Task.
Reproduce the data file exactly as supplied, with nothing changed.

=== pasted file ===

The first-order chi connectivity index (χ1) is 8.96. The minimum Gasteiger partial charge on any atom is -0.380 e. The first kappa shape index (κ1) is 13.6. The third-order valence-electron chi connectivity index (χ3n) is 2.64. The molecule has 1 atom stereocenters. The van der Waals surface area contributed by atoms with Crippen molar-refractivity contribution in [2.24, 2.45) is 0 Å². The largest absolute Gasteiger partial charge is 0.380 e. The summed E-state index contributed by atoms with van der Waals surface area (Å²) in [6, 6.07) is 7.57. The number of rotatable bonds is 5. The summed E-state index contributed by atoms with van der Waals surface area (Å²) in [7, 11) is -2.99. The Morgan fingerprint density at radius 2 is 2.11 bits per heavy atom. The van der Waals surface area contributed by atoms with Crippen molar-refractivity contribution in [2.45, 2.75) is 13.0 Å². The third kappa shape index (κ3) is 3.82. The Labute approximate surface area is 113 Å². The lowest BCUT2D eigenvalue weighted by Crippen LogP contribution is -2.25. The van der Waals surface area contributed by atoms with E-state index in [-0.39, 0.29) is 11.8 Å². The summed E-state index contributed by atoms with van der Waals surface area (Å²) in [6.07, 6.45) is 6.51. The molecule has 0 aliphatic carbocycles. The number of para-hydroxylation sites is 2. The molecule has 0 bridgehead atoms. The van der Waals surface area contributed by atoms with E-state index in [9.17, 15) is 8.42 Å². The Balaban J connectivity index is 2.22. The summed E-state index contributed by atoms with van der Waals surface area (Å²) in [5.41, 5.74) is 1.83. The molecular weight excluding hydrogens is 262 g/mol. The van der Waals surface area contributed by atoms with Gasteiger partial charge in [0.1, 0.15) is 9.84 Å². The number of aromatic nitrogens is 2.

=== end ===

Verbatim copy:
The first-order chi connectivity index (χ1) is 8.96. The minimum Gasteiger partial charge on any atom is -0.380 e. The first kappa shape index (κ1) is 13.6. The third-order valence-electron chi connectivity index (χ3n) is 2.64. The molecule has 1 atom stereocenters. The van der Waals surface area contributed by atoms with Crippen molar-refractivity contribution in [2.24, 2.45) is 0 Å². The largest absolute Gasteiger partial charge is 0.380 e. The summed E-state index contributed by atoms with van der Waals surface area (Å²) in [6, 6.07) is 7.57. The number of rotatable bonds is 5. The summed E-state index contributed by atoms with van der Waals surface area (Å²) in [7, 11) is -2.99. The Morgan fingerprint density at radius 2 is 2.11 bits per heavy atom. The van der Waals surface area contributed by atoms with Crippen molar-refractivity contribution in [2.45, 2.75) is 13.0 Å². The third kappa shape index (κ3) is 3.82. The Labute approximate surface area is 113 Å². The lowest BCUT2D eigenvalue weighted by Crippen LogP contribution is -2.25. The van der Waals surface area contributed by atoms with E-state index in [-0.39, 0.29) is 11.8 Å². The summed E-state index contributed by atoms with van der Waals surface area (Å²) in [6.07, 6.45) is 6.51. The molecule has 0 aliphatic carbocycles. The number of para-hydroxylation sites is 2. The molecule has 0 bridgehead atoms. The van der Waals surface area contributed by atoms with E-state index in [9.17, 15) is 8.42 Å². The Balaban J connectivity index is 2.22. The summed E-state index contributed by atoms with van der Waals surface area (Å²) in [5.41, 5.74) is 1.83. The molecular weight excluding hydrogens is 262 g/mol. The van der Waals surface area contributed by atoms with Gasteiger partial charge in [0.1, 0.15) is 9.84 Å². The number of aromatic nitrogens is 2.